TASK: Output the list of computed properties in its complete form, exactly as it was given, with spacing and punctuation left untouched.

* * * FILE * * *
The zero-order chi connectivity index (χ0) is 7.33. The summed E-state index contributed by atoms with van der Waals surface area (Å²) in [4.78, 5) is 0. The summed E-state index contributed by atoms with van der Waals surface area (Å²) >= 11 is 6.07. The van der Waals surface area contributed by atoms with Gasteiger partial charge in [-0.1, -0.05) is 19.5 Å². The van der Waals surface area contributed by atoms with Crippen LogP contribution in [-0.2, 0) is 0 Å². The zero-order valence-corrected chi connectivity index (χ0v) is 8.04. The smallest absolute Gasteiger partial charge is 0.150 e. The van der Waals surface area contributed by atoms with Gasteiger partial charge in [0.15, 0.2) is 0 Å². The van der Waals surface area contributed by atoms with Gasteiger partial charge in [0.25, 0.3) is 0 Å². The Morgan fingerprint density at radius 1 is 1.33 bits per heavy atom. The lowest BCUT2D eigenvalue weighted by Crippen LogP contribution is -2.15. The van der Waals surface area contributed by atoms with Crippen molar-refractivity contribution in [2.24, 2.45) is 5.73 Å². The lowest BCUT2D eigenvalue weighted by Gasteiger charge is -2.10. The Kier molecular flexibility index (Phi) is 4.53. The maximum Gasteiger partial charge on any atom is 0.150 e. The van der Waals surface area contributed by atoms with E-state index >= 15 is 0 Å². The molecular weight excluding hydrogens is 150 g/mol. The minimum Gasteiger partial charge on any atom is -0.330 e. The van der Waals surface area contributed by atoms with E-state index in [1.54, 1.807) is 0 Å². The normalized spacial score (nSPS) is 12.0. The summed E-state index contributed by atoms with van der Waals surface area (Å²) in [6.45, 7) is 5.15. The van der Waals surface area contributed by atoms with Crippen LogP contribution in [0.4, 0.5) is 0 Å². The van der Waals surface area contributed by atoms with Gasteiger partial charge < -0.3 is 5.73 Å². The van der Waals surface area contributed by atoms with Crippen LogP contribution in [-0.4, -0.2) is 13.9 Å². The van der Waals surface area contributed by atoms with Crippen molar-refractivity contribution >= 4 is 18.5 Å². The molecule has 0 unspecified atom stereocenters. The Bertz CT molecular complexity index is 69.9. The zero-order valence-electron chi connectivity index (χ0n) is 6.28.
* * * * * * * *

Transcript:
The zero-order chi connectivity index (χ0) is 7.33. The summed E-state index contributed by atoms with van der Waals surface area (Å²) in [4.78, 5) is 0. The summed E-state index contributed by atoms with van der Waals surface area (Å²) >= 11 is 6.07. The van der Waals surface area contributed by atoms with Gasteiger partial charge in [-0.1, -0.05) is 19.5 Å². The van der Waals surface area contributed by atoms with Crippen LogP contribution in [-0.2, 0) is 0 Å². The zero-order valence-corrected chi connectivity index (χ0v) is 8.04. The smallest absolute Gasteiger partial charge is 0.150 e. The van der Waals surface area contributed by atoms with Gasteiger partial charge in [0.15, 0.2) is 0 Å². The van der Waals surface area contributed by atoms with Gasteiger partial charge in [0.25, 0.3) is 0 Å². The Morgan fingerprint density at radius 1 is 1.33 bits per heavy atom. The lowest BCUT2D eigenvalue weighted by Crippen LogP contribution is -2.15. The van der Waals surface area contributed by atoms with Crippen molar-refractivity contribution in [2.24, 2.45) is 5.73 Å². The lowest BCUT2D eigenvalue weighted by Gasteiger charge is -2.10. The Kier molecular flexibility index (Phi) is 4.53. The maximum Gasteiger partial charge on any atom is 0.150 e. The van der Waals surface area contributed by atoms with E-state index >= 15 is 0 Å². The molecular weight excluding hydrogens is 150 g/mol. The minimum Gasteiger partial charge on any atom is -0.330 e. The van der Waals surface area contributed by atoms with E-state index in [1.54, 1.807) is 0 Å². The normalized spacial score (nSPS) is 12.0. The summed E-state index contributed by atoms with van der Waals surface area (Å²) in [6.45, 7) is 5.15. The van der Waals surface area contributed by atoms with Crippen LogP contribution in [0.4, 0.5) is 0 Å². The van der Waals surface area contributed by atoms with Gasteiger partial charge < -0.3 is 5.73 Å². The van der Waals surface area contributed by atoms with Crippen LogP contribution in [-0.4, -0.2) is 13.9 Å². The van der Waals surface area contributed by atoms with Crippen molar-refractivity contribution >= 4 is 18.5 Å². The molecule has 0 unspecified atom stereocenters. The Bertz CT molecular complexity index is 69.9. The zero-order valence-electron chi connectivity index (χ0n) is 6.28.